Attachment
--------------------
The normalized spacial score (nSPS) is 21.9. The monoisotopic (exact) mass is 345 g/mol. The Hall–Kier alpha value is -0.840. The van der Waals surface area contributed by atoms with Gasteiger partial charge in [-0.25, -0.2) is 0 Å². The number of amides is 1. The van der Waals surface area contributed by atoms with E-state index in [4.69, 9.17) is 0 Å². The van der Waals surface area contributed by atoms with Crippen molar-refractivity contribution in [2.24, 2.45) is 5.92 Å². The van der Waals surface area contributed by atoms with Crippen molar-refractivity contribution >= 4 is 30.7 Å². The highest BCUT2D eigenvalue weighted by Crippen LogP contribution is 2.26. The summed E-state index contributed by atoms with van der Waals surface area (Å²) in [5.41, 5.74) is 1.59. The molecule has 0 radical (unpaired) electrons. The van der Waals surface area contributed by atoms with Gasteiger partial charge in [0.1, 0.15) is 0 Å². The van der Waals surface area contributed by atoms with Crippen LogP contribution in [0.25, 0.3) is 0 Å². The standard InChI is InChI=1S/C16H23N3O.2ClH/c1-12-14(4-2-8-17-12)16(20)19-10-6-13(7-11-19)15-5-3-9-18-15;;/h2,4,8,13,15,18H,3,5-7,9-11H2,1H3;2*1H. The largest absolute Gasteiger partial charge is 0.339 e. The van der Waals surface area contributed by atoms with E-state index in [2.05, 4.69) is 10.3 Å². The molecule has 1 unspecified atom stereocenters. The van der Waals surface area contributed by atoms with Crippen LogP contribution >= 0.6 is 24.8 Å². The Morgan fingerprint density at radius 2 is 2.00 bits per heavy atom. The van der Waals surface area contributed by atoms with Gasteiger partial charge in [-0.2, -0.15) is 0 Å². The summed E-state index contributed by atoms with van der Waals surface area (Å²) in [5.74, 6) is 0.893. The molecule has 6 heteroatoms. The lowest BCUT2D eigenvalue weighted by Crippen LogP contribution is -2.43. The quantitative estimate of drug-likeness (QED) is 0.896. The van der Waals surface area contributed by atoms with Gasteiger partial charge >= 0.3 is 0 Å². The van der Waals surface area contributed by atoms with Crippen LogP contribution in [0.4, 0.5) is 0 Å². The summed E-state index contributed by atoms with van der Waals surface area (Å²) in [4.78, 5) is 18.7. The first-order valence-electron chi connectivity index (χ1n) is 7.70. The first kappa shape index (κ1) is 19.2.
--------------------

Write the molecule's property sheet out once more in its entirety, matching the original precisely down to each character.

The normalized spacial score (nSPS) is 21.9. The monoisotopic (exact) mass is 345 g/mol. The Hall–Kier alpha value is -0.840. The van der Waals surface area contributed by atoms with Gasteiger partial charge in [-0.25, -0.2) is 0 Å². The number of amides is 1. The van der Waals surface area contributed by atoms with E-state index in [4.69, 9.17) is 0 Å². The van der Waals surface area contributed by atoms with Crippen molar-refractivity contribution in [2.24, 2.45) is 5.92 Å². The van der Waals surface area contributed by atoms with Crippen molar-refractivity contribution >= 4 is 30.7 Å². The highest BCUT2D eigenvalue weighted by Crippen LogP contribution is 2.26. The summed E-state index contributed by atoms with van der Waals surface area (Å²) in [5.41, 5.74) is 1.59. The molecule has 0 radical (unpaired) electrons. The van der Waals surface area contributed by atoms with Gasteiger partial charge in [0.1, 0.15) is 0 Å². The van der Waals surface area contributed by atoms with Crippen LogP contribution in [0.25, 0.3) is 0 Å². The standard InChI is InChI=1S/C16H23N3O.2ClH/c1-12-14(4-2-8-17-12)16(20)19-10-6-13(7-11-19)15-5-3-9-18-15;;/h2,4,8,13,15,18H,3,5-7,9-11H2,1H3;2*1H. The largest absolute Gasteiger partial charge is 0.339 e. The van der Waals surface area contributed by atoms with E-state index in [2.05, 4.69) is 10.3 Å². The molecule has 1 unspecified atom stereocenters. The van der Waals surface area contributed by atoms with Crippen LogP contribution >= 0.6 is 24.8 Å². The Morgan fingerprint density at radius 2 is 2.00 bits per heavy atom. The van der Waals surface area contributed by atoms with Gasteiger partial charge in [-0.2, -0.15) is 0 Å². The summed E-state index contributed by atoms with van der Waals surface area (Å²) in [5.74, 6) is 0.893. The molecule has 6 heteroatoms. The lowest BCUT2D eigenvalue weighted by Crippen LogP contribution is -2.43. The quantitative estimate of drug-likeness (QED) is 0.896. The van der Waals surface area contributed by atoms with Gasteiger partial charge >= 0.3 is 0 Å². The van der Waals surface area contributed by atoms with Crippen LogP contribution in [0.4, 0.5) is 0 Å². The summed E-state index contributed by atoms with van der Waals surface area (Å²) in [4.78, 5) is 18.7. The first-order valence-electron chi connectivity index (χ1n) is 7.70. The first kappa shape index (κ1) is 19.2.